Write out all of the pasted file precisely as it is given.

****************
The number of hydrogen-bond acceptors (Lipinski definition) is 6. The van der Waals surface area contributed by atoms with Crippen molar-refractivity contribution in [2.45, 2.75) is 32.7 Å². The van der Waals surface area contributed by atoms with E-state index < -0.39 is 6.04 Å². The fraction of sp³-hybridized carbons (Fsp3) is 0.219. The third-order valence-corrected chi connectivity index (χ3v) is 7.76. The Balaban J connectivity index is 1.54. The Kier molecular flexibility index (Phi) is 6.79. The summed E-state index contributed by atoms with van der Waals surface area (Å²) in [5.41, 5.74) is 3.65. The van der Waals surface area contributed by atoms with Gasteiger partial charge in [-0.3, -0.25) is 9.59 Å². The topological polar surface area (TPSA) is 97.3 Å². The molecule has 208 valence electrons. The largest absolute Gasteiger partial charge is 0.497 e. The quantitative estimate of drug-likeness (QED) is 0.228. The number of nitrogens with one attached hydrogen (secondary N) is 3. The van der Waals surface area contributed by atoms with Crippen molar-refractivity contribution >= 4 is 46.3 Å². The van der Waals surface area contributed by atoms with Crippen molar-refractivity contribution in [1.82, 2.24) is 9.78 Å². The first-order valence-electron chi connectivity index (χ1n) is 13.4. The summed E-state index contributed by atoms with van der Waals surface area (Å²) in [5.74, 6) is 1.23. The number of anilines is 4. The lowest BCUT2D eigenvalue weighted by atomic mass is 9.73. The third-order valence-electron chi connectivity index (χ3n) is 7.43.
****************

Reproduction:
The number of hydrogen-bond acceptors (Lipinski definition) is 6. The van der Waals surface area contributed by atoms with Crippen molar-refractivity contribution in [2.45, 2.75) is 32.7 Å². The van der Waals surface area contributed by atoms with E-state index < -0.39 is 6.04 Å². The fraction of sp³-hybridized carbons (Fsp3) is 0.219. The third-order valence-corrected chi connectivity index (χ3v) is 7.76. The Balaban J connectivity index is 1.54. The Kier molecular flexibility index (Phi) is 6.79. The summed E-state index contributed by atoms with van der Waals surface area (Å²) in [5.41, 5.74) is 3.65. The van der Waals surface area contributed by atoms with Gasteiger partial charge in [-0.3, -0.25) is 9.59 Å². The topological polar surface area (TPSA) is 97.3 Å². The molecule has 208 valence electrons. The largest absolute Gasteiger partial charge is 0.497 e. The quantitative estimate of drug-likeness (QED) is 0.228. The number of nitrogens with one attached hydrogen (secondary N) is 3. The van der Waals surface area contributed by atoms with Crippen molar-refractivity contribution >= 4 is 46.3 Å². The van der Waals surface area contributed by atoms with Crippen molar-refractivity contribution in [1.82, 2.24) is 9.78 Å². The first-order valence-electron chi connectivity index (χ1n) is 13.4. The summed E-state index contributed by atoms with van der Waals surface area (Å²) in [5.74, 6) is 1.23. The number of anilines is 4. The lowest BCUT2D eigenvalue weighted by atomic mass is 9.73. The third-order valence-electron chi connectivity index (χ3n) is 7.43.